As PPC advertisers at a digital marketing agency, it’s difficult for us to separate marketing from day-to-day observations. Much like how a film director can’t watch a movie without appreciating the finer details and work that takes place to show a given scene, it’s hard for us advertisers not to notice the subtle, excellent pieces of copywriting that surround us on a day-to-day basis.
Luckily, drawing from everyday ideas can be a great way to get copywriting inspiration – so long as you’re formulating your thoughts in a manner that helps drive sales.
Today, we’re going to share with you a framework that will not only help you write better copy, but also gain inspiration from the most important people to your business: your customers.
Listen First, Talk Later
Have you ever had an interaction where one party simply dominated the conversation? These one-way conversations rarely end well, because there’s no feedback or engagement between the parties.
Sadly, many marketing campaigns only speak about the business to the customer.
“We have the lowest price, we are trusted by hundreds around the world, our customer satisfaction is guaranteed, we’re the best, you can trust us.”
When a brand doubles down on promoting themselves, they forget to show that they understand and care about their market.
Next time you’re at a bus stop or waiting at a clinic, take a look at some ads that stand out to you. Which ones are the most effective? Are there any that speak to you directly?
Let’s flip the marketing conversation from “What do we offer” to “What do you need?”
In our previous blog on conversion rate optimization by telling a story, we discussed the concept of personas and why they are necessary but sometimes misleading. Nobody fits perfectly into a persona, but many people relate to specific problems.
“Are you a new parent who needs help raising your children?”
“Are you having difficulties in school because the internet keeps stealing your focus?”
“Are you sick and tired of shoes that don’t fit?”
“Have you ever had coffee spill in your backpack and had to clean it up?”
“Have you ever arrived to an event 30 minutes early because you were scared that you’d miss your bus?”
Consumers relate to demographics – they relate to problems. As a brand, it’s your responsibility to find the problems that your customers relate to, and then address them in a professional and relatable manner.
It all starts with the way you treat your customers.
Treat Your Customer As A Friend
Good marketing should be executed in a way that doesn’t seem aggressive or condescending – much like how you would speak with a friend.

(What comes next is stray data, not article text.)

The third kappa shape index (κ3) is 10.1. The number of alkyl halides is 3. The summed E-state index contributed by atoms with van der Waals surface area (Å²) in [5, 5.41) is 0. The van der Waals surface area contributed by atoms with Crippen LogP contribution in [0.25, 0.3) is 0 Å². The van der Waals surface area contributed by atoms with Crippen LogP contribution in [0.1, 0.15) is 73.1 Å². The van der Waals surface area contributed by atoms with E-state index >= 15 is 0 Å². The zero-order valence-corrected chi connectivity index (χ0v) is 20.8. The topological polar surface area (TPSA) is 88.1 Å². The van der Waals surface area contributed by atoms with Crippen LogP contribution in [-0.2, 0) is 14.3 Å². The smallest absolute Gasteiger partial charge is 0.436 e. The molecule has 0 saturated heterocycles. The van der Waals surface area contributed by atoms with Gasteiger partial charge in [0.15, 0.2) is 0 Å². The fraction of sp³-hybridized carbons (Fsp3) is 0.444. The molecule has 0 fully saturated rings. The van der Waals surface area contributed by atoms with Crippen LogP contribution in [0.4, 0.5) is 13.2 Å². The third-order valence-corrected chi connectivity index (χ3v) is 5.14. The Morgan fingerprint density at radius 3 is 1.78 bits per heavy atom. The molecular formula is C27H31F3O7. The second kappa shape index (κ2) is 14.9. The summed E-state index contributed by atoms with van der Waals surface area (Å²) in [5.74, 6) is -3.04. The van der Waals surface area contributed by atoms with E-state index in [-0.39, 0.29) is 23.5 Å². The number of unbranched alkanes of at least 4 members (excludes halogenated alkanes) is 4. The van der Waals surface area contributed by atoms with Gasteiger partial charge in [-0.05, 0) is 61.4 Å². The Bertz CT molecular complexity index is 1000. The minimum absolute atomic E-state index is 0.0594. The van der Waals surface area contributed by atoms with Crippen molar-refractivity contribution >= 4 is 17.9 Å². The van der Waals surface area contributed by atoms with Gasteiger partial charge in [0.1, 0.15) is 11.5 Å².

That’s right – your customer is your friend. They’re not your “boss,” and they’re definitely not your “servant.” A good friend is understanding, willing to help, wise yet humble. Be that good friend!
A good friend listens before speaking but, unfortunately, it can be difficult to listen to your customers with all the conversations going on via social media. Your customer’s voice can get lost in the noise!
Here are some actionable tips on how you can segment out your core customer’s needs, and address their pain points:
Listen To Their Aggregate Needs
In the past, we’ve given some marketing strategy advice on leveraging customer reviews and crafting strategic copy using themes from existing reviews.
For many businesses, it may be difficult to find more than a dozen reviews to begin with so some of you may ask – what do you do?
Thankfully, you don’t necessarily need to mine content from your own reviews. You don’t even need to mine for content from your competitor’s reviews. You can mine reviews using a series of boolean search terms targeting one of the most popular online marketplaces – Amazon.
Here’s how it works – try this right now! Type the following into Google:
site:amazon.com inurl:”product-reviews” “tired of” headphones
Instead of “headphones,” type your product category. It can be anything from shoes to cleaning products – you’ll be able to find new gripes and critiques on all sorts of competing products. These are all golden opportunities – any themes that generate an aggregate opinion is worth looking into as a sales point.
Going back to the point of listening to your customer – it’s also helpful to use the exact wording that they use in their reviews. By speaking like your customer, you show that you’ve done your research and are in tune with your audience.
Introspection Is Key
Sometimes it’s easy to get stuck in the marketing grind, after running campaign after campaign. The secret to growth is never to start from scratch – use the data you’ve accumulated from all your past campaigns to see where you can improve.
Looking through your newsletter campaigns – which ones performed best? Had the highest open rate? Highest click rates? Why? Are there any recurring themes, phrases or product mentions?
Take your top campaigns and tweak them each time with prior insights, to show incremental growth and results over time.
Let’s review what we learned today:
- Tweak your marketing message to focus on a problem, not a feature or benefit
- Treat your customer as a friend by relating to their needs, not necessarily their demographics, through systematic research
- Empathize with your customer by mirroring their language to show that you understand their exact needs
- Constantly improve on the above 3 steps by taking the best performing features of each of your marketing campaigns
All of the above are ongoing responsibilities that need to be addressed on a monthly (if not weekly) basis. If you don’t have the time to manage the above – that’s OK, too! Contact our marketing agency and we’ll be able to provide some guidance on how you can improve your marketing through systematic implementation of these growth tactics.
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